"Glyn Johns reckons the music sounds better if you do it in a live take"

I mulled about this concept for a while, meaning to try it but never finding the appropriate band for it. At the same time I had been doing a research essay on Steve Albini, of Nirvana, the Pixies and The Breeders fame. Albini follows the same idea of live is the way to go, and goes to the point of avoiding click track recording to allow the musicians "groove" to be captured as much as possible. With all these ideas spinning in my head, I finally found a band that would be compatible with them, Purple Merlin.

Purple Merlin are a Stockport based 4 piece Stoner/Blues Rock band. I saw them at a show at Night and Day, I approached them and asked if they would be interested in recording with me. They contacted me a couple of days after and we set up a session.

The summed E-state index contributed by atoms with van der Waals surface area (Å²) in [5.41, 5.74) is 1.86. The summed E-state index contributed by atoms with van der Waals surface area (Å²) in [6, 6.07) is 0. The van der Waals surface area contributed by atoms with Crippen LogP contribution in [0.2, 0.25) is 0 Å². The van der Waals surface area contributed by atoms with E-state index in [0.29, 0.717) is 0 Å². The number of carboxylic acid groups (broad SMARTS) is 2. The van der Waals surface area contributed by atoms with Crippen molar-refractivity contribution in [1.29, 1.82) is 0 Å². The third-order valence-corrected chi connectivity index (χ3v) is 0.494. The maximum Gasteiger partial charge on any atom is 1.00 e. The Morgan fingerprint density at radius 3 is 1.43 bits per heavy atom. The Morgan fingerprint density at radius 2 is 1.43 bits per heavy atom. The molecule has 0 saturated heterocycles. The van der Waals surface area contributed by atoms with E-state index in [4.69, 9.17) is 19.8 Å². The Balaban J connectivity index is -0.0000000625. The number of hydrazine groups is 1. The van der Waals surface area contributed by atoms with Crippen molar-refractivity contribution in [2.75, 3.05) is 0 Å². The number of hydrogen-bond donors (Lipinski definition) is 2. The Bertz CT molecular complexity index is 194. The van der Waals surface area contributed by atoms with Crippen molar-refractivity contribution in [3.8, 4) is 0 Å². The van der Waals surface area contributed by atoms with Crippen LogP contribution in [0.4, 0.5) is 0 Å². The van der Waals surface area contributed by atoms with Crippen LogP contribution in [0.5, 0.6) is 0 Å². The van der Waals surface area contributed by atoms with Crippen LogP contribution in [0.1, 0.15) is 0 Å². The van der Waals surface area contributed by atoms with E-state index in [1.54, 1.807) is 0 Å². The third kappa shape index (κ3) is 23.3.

Overall, Purple Merlin had 5 main elements, Drums, Bass, Rhythm Guitar, Lead guitar and Vocals. The drumkit used for our session was SSR's own Yamaha 5 piece kit with Merlin providing the cymbals. My channel list for this comes up as this;

1 - Kick Inside - Audix D6 - Placed around 2 inches from the batter head inside the kick.
2 - Kick Outside - AKG D112- Placed at the exit of the kick drum slightly to the left, pointing towards the batter head.
3 - Snare top - Shure SM57 - Placed pointing to the centre of the batter head, placed at 45 or so degrees from the Hi-hat to reduce a bit of spill.